Knowledgebase: Tips & Tricks
Basic Web Site Optimization for the Search Engines
Posted by Support on 29 October 2008 04:25 PM


One of the best and most obvious ways to gain new clients is by ranking better in the search engines. If you can't afford to hire a professional search engine optimization (SEO) company such as AISO.Net, then read this article.

What is Search Engine Optimization?

Search engine optimization (or SEO as it's affectionately called) is the ongoing process of tweaking and modifying your website in an effort to rank competitively in the search engines for one of more keyowords that people will use to search for your business.

As a web site owner or web site designer I'm sure you'd agree that if more people were able to find your site in the search engines then you could dramatically increase the number of clients you have, right? Well it's the same for most businesses, and a good SEO plan is where you should start.

The "One Hour a Day, 30 Day" SEO Plan

Search engine optimization is part science, part art and part luck. The good news is that we can use a proven scientific approach to help your website rank better in the search engines, but you first have to decide which keyword(s) you want your site to rank for.

If you're a web designer in Los Angeles, then here are a few examples of keywords you absolutely would want to be on the front page of the search engines for:

  • Los Angeles Web Designer
  • Web Designer California
  • Web Design Company Los Angeles
  • etc...

To determine which keywords you want to rank for just ask yourself: "If I were one of my potential customers, which words would I use to find my company?". You should be able to come up with at least a handful of keywords.

If you can dedicate just one hour a day (for 30 days) to the search engine optimization plan I'm about to show you then there's a great chance that you'll be able to significantly improve how your web site ranks in the search engines for the keywords people are using to find you.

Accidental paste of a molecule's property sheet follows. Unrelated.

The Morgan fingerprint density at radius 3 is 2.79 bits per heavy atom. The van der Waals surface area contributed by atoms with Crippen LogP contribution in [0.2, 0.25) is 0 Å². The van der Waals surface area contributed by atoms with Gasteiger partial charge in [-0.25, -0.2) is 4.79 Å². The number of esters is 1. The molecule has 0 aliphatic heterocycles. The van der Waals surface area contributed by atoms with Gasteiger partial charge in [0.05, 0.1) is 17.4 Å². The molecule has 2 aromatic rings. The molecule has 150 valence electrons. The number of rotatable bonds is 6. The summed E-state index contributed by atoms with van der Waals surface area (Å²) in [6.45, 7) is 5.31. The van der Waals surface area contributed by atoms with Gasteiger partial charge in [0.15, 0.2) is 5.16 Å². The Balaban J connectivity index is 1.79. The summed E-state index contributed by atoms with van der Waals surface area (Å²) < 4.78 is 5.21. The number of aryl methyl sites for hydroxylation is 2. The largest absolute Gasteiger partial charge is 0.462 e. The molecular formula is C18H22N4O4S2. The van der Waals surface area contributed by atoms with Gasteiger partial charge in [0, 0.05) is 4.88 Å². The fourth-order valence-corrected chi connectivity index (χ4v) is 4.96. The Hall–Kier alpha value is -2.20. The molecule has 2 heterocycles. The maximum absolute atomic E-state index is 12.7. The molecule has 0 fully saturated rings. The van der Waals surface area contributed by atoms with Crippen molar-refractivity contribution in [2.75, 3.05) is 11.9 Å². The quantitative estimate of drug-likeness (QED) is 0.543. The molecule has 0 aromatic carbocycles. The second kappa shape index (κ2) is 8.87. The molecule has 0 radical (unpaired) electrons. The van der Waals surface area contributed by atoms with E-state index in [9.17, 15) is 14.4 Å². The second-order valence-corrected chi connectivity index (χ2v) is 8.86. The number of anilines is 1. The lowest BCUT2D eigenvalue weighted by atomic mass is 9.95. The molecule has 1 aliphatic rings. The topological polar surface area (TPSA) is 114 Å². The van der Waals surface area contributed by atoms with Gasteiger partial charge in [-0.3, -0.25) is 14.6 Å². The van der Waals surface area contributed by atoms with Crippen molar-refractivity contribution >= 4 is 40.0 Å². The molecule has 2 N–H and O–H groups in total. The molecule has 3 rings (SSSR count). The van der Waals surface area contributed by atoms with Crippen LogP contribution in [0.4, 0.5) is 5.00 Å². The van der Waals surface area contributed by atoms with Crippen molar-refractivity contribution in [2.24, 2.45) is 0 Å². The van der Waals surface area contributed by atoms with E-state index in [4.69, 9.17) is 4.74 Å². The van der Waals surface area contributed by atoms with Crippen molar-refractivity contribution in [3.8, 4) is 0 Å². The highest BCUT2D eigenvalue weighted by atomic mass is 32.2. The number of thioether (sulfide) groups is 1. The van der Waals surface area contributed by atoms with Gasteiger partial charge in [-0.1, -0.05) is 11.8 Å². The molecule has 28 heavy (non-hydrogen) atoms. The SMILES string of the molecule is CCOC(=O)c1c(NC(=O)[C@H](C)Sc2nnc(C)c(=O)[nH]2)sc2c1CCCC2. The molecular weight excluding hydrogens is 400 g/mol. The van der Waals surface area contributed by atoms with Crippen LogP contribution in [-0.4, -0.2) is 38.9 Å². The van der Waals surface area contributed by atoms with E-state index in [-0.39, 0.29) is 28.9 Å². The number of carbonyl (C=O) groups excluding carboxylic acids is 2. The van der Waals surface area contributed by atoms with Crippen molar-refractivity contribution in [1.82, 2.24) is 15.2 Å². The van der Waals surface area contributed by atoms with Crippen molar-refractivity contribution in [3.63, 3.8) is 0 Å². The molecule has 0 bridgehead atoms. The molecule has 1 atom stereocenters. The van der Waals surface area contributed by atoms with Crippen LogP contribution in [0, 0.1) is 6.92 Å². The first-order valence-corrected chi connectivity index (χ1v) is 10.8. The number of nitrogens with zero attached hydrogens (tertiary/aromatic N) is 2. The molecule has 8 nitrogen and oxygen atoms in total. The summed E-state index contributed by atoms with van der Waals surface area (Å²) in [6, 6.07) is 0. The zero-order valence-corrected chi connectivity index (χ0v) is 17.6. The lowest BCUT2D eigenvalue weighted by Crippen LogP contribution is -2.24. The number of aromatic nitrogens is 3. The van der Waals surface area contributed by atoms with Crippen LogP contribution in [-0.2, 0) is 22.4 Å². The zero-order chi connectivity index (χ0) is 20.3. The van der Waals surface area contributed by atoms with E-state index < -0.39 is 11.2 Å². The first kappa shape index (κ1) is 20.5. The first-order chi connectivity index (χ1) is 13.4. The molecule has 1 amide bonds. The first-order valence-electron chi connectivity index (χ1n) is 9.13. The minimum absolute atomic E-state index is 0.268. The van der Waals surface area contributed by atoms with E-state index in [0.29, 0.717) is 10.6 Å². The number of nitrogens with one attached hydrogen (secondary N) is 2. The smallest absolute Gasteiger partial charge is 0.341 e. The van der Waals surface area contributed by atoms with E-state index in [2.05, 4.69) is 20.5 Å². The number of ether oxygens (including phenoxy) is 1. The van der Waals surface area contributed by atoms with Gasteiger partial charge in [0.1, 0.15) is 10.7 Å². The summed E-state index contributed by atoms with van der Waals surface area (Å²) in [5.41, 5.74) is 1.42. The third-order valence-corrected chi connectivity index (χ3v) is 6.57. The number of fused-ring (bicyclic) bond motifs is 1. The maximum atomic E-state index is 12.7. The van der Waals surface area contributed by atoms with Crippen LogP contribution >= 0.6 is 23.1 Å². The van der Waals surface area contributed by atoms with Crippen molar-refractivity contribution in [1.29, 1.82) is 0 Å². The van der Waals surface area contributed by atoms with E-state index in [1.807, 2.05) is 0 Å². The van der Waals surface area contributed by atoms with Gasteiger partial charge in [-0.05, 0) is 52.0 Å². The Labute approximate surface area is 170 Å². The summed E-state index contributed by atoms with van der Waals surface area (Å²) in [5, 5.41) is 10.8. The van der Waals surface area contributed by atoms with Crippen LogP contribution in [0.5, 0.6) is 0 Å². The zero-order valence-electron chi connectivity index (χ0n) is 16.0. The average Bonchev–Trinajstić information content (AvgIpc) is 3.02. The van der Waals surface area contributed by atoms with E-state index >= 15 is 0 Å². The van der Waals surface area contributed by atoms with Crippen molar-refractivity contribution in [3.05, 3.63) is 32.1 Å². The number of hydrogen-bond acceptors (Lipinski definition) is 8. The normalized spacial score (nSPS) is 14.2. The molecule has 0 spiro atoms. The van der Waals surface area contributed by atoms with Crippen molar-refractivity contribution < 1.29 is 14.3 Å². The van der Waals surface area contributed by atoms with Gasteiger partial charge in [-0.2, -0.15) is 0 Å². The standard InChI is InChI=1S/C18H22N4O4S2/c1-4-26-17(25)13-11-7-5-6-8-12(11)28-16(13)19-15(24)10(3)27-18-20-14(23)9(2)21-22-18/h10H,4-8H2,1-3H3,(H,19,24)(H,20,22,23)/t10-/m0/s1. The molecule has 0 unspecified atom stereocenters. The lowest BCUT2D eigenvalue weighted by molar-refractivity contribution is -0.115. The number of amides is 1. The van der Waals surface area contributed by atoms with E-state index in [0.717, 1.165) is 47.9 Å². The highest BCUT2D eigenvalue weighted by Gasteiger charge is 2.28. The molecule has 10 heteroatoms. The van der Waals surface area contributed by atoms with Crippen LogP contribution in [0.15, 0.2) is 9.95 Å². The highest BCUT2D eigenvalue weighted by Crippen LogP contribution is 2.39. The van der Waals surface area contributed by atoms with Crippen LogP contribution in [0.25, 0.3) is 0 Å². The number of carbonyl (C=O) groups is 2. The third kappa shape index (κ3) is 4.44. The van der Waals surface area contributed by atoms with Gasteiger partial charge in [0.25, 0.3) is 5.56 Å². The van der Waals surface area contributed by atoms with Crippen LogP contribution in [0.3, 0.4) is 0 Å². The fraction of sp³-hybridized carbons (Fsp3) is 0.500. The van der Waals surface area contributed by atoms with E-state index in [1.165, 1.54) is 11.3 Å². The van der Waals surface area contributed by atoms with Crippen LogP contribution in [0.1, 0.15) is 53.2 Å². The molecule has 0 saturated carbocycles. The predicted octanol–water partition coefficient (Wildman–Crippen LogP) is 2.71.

#1: Getting Links Back to Your Website

This is hands down the most important search engine optimization strategy you can spend your time on. When another website links back to yours, Google sees this as a positive vote for your website, and as such will take this into account when determining which sites should be at the top of the pile.

The more sites you have that link back to you, the higher your site will appear in the search results, however there is one main factor to consider with this strategy, and that's the credibility of the sites linking back to yours.

Google's PageRank algorithm is a measure of the popularity of a website. If you download the Google toolbar you can see the PageRank of any site you visit. It's just a measure between 0 and 10 - 0 means the site is new and has no popularity and a PageRank of 10 means the site is one of the most trusted and popular sites on the Internet.

When looking for sites to link back to yours, the higher the PageRank the more "points" Google will award you for having that site linking to you, thus pushing you higher up in the search results for your keywords.

The quickest and cheapest way to get sites linking back to your site is to send them an e-mail and just ask for it, but what type of sites should you request links from? In general they should be similar in topic to your site, so as a web designer you might request links back from sites that talk about web design, marketing, attracting new leads and customers, etc.